Man does not so much possess freedom as he, or better his coming into the world, is equated with the appearance of freedom in the universe; man is free because he is a beginning This "miraculous," initiatory quality distinguishes genuine action from mere behavior i. The definition of human action in terms of freedom and novelty places it outside the realm of necessity or predictability.

Herein lies the basis of Arendt's quarrel with Hegel and Marx, for to define politics or the unfolding of history in terms of any teleology or immanent or objective process is to deny what is central to authentic human action, namely, its capacity to initiate the wholly new, unanticipated, unexpected, unconditioned by the laws of cause and effect.

It has been argued that Arendt is a political existentialist who, in seeking the greatest possible autonomy for action, falls into the danger of aestheticising action and advocating decisionism. Another way of understanding the importance of publicity and plurality for action is to appreciate that action would be meaningless unless there were others present to see it and so give meaning to it.

The meaning of the action and the identity of the actor can only be established in the context of human plurality, the presence others sufficiently like ourselves both to understand us and recognize the uniqueness of ourselves and our acts.

It is through action as speech that individuals come to disclose their distinctive identity: "Action is the public disclosure of the agent in the speech deed.

Such action is for Arendt synonymous with the political; politics is the ongoing activity of citizens coming together so as to exercise their capacity for agency, to conduct their lives together by means of free speech and persuasion.

Politics and the exercise of freedom-as-action are one and the same: …freedom Without it, political life as such would be meaningless. Arendt takes issue with both liberal and Marxist interpretations of modern political revolutions such as the French and American.

Against liberals, the disputes the claim that these revolutions were primarily concerned with the establishment of a limited government that would make space for individual liberty beyond the reach of the state.

Rather, Arendt claims, what distinguishes these modern revolutions is that they exhibit albeit fleetingly the exercise of fundamental political capacities - that of individuals acting together, on the basis of their mutually agreed common purposes, in order to establish a tangible public space of freedom.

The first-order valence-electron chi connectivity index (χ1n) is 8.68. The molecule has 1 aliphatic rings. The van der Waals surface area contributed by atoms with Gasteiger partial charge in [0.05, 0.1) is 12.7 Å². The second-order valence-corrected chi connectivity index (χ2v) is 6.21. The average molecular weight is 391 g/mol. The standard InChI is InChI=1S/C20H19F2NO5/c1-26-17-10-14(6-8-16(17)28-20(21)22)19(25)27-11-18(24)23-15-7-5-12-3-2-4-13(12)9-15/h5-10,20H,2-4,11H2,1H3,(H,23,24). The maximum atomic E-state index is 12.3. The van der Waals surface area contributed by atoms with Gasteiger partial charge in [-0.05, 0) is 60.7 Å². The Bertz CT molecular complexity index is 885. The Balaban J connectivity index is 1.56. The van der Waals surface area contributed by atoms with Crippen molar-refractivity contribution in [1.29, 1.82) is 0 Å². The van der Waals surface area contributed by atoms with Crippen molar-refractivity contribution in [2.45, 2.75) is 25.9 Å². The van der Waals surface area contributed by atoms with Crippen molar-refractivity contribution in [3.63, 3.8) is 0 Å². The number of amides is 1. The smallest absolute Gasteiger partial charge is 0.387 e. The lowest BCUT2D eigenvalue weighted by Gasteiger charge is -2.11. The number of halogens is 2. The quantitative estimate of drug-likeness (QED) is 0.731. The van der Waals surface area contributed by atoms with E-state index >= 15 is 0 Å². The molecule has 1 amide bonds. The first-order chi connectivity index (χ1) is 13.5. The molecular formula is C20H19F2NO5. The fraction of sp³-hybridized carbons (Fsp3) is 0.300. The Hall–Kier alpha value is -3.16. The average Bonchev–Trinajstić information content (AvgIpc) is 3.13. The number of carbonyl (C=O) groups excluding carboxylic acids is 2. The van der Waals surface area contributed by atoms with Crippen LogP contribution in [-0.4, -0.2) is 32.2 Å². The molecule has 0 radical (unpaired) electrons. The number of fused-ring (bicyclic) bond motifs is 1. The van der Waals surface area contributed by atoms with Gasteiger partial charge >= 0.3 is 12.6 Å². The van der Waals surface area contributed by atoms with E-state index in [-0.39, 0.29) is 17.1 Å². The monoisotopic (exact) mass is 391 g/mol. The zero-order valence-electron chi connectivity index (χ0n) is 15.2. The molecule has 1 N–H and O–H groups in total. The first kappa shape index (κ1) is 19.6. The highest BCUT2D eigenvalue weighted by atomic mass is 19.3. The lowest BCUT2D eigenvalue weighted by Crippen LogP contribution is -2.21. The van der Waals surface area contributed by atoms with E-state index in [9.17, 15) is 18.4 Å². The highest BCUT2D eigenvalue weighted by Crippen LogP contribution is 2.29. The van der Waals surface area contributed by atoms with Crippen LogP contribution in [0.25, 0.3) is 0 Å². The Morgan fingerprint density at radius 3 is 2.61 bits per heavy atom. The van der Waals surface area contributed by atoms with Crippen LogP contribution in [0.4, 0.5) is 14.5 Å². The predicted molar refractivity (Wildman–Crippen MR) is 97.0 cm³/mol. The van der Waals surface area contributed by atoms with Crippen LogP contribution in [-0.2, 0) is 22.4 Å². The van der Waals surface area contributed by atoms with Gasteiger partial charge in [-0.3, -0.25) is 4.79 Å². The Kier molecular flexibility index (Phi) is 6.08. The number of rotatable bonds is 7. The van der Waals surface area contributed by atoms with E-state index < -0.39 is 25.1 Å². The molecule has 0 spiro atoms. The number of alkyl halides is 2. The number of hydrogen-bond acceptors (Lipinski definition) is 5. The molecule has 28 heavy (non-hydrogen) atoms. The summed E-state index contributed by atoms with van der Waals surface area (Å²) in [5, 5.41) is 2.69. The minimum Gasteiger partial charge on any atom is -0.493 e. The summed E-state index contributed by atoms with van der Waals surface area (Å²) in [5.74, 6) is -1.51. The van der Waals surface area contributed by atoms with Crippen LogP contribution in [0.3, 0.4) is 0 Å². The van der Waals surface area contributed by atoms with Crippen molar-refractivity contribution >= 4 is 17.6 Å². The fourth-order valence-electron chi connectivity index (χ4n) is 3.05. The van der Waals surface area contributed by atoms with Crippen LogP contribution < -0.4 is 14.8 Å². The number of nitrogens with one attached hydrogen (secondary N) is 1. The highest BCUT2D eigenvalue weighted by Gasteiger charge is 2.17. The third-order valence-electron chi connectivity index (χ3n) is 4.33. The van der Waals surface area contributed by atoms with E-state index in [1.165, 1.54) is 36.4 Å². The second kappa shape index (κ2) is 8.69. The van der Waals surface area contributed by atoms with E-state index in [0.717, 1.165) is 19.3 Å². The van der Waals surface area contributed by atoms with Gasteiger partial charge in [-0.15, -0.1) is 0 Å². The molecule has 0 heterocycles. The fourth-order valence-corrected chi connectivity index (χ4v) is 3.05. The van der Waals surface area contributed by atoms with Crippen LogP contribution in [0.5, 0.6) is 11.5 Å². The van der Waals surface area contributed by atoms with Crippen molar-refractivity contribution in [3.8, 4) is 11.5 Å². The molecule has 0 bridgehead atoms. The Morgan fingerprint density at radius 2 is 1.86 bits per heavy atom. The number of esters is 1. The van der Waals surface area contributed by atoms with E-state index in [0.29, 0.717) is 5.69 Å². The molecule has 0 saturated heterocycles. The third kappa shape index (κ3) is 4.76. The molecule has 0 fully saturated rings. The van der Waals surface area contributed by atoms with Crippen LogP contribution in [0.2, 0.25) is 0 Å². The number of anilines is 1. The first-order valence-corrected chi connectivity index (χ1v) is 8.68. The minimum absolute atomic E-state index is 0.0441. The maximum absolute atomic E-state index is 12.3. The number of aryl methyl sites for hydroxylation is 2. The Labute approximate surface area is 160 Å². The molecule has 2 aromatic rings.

Yet Arendt sees both the French and American revolutions as ultimately failing to establish a perduring political space in which the on-going activities of shared deliberation, decision and coordinated action could be exercised.

Meanwhile, the American Revolution evaded this fate, and by means of the Constitution managed to found a political society on the basis of comment assent. Yet she saw it only as a partial and limited success.

America failed to create an institutional space in which citizens could participate in government, in which they could exercise in common those capacities of free expression, persuasion and judgement that defined political existence. She controversially uses the phrase "the banality of evil" to characterize Eichmann's actions as a member of the Nazi regime, in particular his role as chief architect and executioner of Hitler's genocidal "final solution" Endlosung for the "Jewish problem.

Rather it is meant to contest the prevalent depictions of the Nazi's inexplicable atrocities as having emanated from a malevolent will to do evil, a delight in murder.

As far as Arendt could discern, Eichmann came to his willing involvement with the program of genocide through a failure or absence of the faculties of sound thinking and judgement. From Eichmann's trial in Jerusalem where he had been brought after Israeli agents found him in hiding in Argentina , Arendt concluded that far from exhibiting a malevolent hatred of Jews which could have accounted psychologically for his participation in the Holocaust, Eichmann was an utterly innocuous individual.

He operated unthinkingly, following orders, efficiently carrying them out, with no consideration of their effects upon those he targeted. The human dimension of these activities were not entertained, so the extermination of the Jews became indistinguishable from any other bureaucratically assigned and discharged responsibility for Eichmann and his cohorts.

Arendt concluded that Eichmann was constitutively incapable of exercising the kind of judgement that would have made his victims' suffering real or apparent for him.

Academic Tools

This amounted to a failure to use self-reflection as a basis forjudgement, the faculty that would have required Eichmann to exercise his imagination so as to contemplate the nature of his deeds from the experiential standpoint of his victims.